Tag Archives: Robert Scholes

You Don’t Have to Read between the Lines

To teach poetry successfully, focus initially on what is being said and why people care about it. The form of the poem should come last.

Posted in Herrick (Robert) | Also tagged , , | 2 Comments

Pitchers and Poets Avoid the Obvious

Sports Saturday Some of my favorite moments as a father came in watching my three sons play sports.  Justin, my oldest whom I am remembering this week, was a fine baseball pitcher and outfielder.  Two plays especially stand out for me: a diving catch he made as centerfielder in an all-star game when he was […]

Posted in Francis (Robert) | Also tagged , , , , , | Comments closed

You Don’t Have to Read between the Lines

Robert Scholes tells us to teach biography and historical context and the poems will become clear.

Posted in Herrick (Robert), Uncategorized | Also tagged , , | Comments closed

Saving Poetry from English Teachers

Poetry used to play a much larger role in our culture than it does today.  That, at any rate, is the opinion of literary scholar Robert Scholes in his wonderfully provocative The Crafty Reader (Yale, 2001).  Scholes’ book is provocative in part because of where he puts the blame:  “I would like to suggest that […]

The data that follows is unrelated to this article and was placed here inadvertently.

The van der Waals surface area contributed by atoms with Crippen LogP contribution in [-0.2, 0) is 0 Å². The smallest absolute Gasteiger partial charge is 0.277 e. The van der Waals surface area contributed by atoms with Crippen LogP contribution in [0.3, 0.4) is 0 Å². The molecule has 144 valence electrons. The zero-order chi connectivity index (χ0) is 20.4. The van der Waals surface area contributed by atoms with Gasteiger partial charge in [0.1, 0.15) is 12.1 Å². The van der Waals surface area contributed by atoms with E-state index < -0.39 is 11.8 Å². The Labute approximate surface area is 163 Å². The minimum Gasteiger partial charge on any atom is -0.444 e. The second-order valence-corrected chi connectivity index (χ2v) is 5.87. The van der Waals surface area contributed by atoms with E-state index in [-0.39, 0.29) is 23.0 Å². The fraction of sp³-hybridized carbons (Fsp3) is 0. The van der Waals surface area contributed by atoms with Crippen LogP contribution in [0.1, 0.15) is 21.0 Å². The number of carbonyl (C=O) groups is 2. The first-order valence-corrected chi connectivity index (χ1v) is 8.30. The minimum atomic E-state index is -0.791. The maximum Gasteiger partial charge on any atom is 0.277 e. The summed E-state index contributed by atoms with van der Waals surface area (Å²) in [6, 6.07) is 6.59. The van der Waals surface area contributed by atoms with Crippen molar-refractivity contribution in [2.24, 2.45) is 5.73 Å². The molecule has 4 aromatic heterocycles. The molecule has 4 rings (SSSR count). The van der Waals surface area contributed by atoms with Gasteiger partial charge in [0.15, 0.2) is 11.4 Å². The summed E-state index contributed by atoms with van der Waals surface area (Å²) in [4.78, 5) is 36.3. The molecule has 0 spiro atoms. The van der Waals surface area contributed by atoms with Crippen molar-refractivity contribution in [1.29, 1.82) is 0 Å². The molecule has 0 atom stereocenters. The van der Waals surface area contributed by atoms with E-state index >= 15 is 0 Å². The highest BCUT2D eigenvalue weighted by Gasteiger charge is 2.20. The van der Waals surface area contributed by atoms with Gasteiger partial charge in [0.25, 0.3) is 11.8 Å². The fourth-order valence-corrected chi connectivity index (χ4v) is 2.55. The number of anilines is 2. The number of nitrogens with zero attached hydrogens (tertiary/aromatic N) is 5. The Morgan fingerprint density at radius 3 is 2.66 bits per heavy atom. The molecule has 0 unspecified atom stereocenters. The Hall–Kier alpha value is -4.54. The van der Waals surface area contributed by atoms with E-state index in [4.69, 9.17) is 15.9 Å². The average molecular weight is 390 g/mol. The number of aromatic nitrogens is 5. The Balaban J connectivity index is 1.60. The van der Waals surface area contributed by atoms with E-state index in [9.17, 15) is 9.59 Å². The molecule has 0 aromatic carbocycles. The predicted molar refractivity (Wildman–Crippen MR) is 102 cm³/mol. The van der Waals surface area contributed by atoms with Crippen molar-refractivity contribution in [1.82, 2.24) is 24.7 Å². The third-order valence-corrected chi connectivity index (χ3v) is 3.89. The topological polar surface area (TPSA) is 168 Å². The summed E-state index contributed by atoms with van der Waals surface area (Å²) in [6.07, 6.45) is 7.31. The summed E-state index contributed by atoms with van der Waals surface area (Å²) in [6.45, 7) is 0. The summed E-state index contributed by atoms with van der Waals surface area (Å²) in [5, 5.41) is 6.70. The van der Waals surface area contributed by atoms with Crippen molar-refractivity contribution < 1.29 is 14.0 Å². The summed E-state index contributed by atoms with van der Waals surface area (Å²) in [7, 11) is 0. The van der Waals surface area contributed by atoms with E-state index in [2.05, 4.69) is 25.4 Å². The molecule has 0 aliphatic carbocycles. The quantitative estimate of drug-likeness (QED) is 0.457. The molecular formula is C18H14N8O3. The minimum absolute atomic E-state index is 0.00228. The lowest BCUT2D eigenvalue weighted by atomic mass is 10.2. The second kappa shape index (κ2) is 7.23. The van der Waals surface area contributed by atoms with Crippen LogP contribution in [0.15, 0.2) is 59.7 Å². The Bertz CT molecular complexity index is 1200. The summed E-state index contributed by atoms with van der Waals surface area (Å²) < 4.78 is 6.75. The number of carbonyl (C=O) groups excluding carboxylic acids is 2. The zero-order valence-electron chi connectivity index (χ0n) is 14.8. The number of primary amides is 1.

Posted in Uncategorized | Also tagged , , , , | Comments closed

Dying Miserably for Lack of Poetry

Today I want to thank Chris Kalb, whose artwork on this blog was installed yesterday.  And also to thank Discovering Oz, my son and his wife’s marketing company, which gave me the idea for setting up this website and blog and then helped me carry it out.   In the illustration you see before you, the […]

Posted in Uncategorized | Also tagged , , , , , | Comments closed


  • Literature is as vital to our lives as food and shelter. Stories and poems help us work through the challenges we face, from everyday irritations to loneliness, heartache, and death. Literature is meant to mix it up with life. This website explores how it does so.

    Please feel free to e-mail me [rrbates (at) smcm (dot) edu]. I would be honored to hear your thoughts and questions about literature.

  • Sign up for weekly newsletter

    Your email will not be shared or sold.
    * = required field

    powered by MailChimp!
  • Twitter Authentication data is incomplete